Britons look abroad to make a profit on property

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Britons are buying second homes abroad in growing numbers, with almost 250,000 households having invested overseas, according to the Office for National Statistics.

Britons are buying second homes abroad in growing numbers, with almost 250,000 households having invested overseas, according to the Office for National Statistics.

The total jumped by 20 per cent last year, the largest surge in purchases for a decade, as buyers rushed to snap up bargains in warmer climes. Martin Ellis, chief economist at Halifax bank, the UK's largest mortgage lender, said it meant people had become more aware of the global property market.

"We've had this explosion in buy-to-let in the UK and it was getting harder and harder to find places where you find big returns in the UK, which has meant that people have looked elsewhere," he said. "[And] the increase in housing equity has given people the ability to buy abroad and made them realise they can have their dream home."

He said the surge was also probably related to the poor performances of other investments such as shares and bank accounts in recent years.

Nick Clark, managing director of the Property Investor and Homebuyer Show North, being held this month, said Spain, France and Florida were firm favourites, but more were looking further afield to long-haul destinations such as South Africa, New Zealand and even Brazil.

"In fact people will look at any country where prices are generally cheap and rising," he said. "This is in part a reaction to the consensus that areas like the 'costas' have seen the top of their market, and the trend among investors is to be the first to call the next hot spot, however distant its shores or its potential may be."

He said half of the overseas property specialists at his exhibition in Manchester are selling in countries from Spain to South Africa and Bulgaria to Brazil. "The dream of owning a holiday home in the sun is increasingly achievable for many homeowners who have seen their own property rise steeply in value," he said.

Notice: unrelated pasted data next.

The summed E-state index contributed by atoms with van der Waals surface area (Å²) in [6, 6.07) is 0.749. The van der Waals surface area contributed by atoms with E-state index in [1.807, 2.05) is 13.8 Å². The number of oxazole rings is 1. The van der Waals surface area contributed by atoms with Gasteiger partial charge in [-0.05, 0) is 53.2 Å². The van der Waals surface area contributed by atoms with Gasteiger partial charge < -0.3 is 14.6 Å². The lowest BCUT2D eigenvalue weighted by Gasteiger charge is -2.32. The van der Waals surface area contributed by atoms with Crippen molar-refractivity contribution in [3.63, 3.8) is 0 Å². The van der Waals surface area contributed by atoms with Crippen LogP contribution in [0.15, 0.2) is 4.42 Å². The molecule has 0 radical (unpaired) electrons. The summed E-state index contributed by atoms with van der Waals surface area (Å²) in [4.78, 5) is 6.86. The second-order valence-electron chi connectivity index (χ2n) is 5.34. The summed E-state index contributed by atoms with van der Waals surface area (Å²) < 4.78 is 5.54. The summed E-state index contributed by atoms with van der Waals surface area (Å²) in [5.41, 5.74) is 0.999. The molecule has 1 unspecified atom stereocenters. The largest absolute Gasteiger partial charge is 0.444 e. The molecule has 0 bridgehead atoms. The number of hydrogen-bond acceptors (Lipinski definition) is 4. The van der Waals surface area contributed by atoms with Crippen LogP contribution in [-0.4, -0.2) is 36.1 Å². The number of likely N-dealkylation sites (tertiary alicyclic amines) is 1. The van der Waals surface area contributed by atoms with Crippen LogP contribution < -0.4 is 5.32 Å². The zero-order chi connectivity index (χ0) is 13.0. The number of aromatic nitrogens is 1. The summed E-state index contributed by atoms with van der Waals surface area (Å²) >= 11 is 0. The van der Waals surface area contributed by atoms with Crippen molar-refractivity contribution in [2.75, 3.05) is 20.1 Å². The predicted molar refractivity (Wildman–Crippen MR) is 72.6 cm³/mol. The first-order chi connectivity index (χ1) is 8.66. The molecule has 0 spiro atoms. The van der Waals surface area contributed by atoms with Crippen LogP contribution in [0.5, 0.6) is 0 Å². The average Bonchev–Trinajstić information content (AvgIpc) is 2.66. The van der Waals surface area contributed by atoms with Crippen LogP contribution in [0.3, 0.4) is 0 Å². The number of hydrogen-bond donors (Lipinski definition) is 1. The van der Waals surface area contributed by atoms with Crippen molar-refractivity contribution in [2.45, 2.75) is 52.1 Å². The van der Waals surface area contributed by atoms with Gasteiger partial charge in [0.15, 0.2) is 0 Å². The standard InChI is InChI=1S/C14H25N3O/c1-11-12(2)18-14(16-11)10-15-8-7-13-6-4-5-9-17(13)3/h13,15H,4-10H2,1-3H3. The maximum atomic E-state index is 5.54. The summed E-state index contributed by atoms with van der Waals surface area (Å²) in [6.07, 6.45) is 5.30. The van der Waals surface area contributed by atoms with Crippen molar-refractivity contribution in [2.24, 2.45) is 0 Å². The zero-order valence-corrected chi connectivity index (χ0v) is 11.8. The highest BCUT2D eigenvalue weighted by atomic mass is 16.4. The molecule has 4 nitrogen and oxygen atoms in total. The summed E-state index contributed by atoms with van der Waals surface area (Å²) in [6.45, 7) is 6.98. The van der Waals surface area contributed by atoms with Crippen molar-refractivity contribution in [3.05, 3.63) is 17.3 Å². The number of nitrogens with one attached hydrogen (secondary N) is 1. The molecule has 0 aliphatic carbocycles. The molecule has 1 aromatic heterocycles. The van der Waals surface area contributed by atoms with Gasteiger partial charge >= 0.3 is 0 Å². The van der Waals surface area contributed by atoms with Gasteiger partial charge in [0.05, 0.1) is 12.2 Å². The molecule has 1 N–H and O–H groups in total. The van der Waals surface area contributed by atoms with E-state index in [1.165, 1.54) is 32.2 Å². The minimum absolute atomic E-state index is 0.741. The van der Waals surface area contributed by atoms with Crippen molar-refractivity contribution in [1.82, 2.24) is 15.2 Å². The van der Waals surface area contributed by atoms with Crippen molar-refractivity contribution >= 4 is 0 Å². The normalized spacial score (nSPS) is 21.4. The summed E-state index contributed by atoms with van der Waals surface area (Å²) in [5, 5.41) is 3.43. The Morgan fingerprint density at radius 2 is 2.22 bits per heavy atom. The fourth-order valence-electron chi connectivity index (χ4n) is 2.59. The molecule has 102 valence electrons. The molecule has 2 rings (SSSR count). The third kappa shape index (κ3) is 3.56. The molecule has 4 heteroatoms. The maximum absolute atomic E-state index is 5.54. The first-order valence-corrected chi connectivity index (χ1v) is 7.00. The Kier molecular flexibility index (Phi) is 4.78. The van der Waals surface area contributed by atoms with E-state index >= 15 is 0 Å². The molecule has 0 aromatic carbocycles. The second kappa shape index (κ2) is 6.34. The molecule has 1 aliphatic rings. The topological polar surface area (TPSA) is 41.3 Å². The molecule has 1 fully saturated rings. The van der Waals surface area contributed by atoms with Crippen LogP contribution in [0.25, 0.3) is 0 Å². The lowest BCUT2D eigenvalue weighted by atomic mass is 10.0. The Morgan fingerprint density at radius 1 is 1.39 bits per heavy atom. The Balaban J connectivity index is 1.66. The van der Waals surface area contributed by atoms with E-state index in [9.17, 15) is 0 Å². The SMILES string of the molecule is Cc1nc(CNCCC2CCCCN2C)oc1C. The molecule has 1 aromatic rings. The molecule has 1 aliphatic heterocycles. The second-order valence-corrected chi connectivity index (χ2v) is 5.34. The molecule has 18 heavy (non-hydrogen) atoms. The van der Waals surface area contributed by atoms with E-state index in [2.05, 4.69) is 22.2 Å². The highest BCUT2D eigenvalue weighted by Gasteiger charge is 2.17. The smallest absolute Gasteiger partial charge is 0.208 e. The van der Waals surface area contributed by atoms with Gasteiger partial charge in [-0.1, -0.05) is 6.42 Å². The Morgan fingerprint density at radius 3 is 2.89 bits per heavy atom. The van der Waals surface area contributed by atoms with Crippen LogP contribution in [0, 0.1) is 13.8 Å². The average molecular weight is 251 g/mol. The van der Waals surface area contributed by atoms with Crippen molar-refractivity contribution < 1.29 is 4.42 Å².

"As the UK property market has slowed to a steadier pace, investors are looking for alternatives overseas where younger markets can still provide impressive capital gains and rental yields."

A survey of property investors by analysts at the Wriglesworth Consultancy last month showed three-quarters were planning to buy property overseas this year, compared with just 46.2 per cent planning to buy a UK property. The value of second homes abroad has more than doubled in the past four years from £11.1bn in 1999-2000 to £23bn in the latest year, the ONS said.

Spain is the most popular place for Britons to buy a second home, with 69,284 properties owned there, accounting for more than a quarter of the total in number and nearly a third in value. A separate report from Datamonitor says more than a third of the tourist housing stock in Spain is owned by Britons.

Celebrities who own second homes in Spain include Sir Richard Branson, Lord Lloyd-Webber and Michael Douglas and Catherine Zeta Jones.

France was also popular, with 51,322 properties owned by people from the UK collectively worth £5.6bn, followed by Portugal and Italy where 5,132 and 2,566 homes are owned respectively.

Overall, nearly two-thirds of second homes abroad are in Europe, with 6 per cent in the US and the rest in countries such as Australia, New Zealand, Canada, India, Pakistan, South Africa, Sri Lanka and the Caribbean.

The ONS estimates that during 2003-04 people in the UK received rental income totalling nearly £190m from foreign property.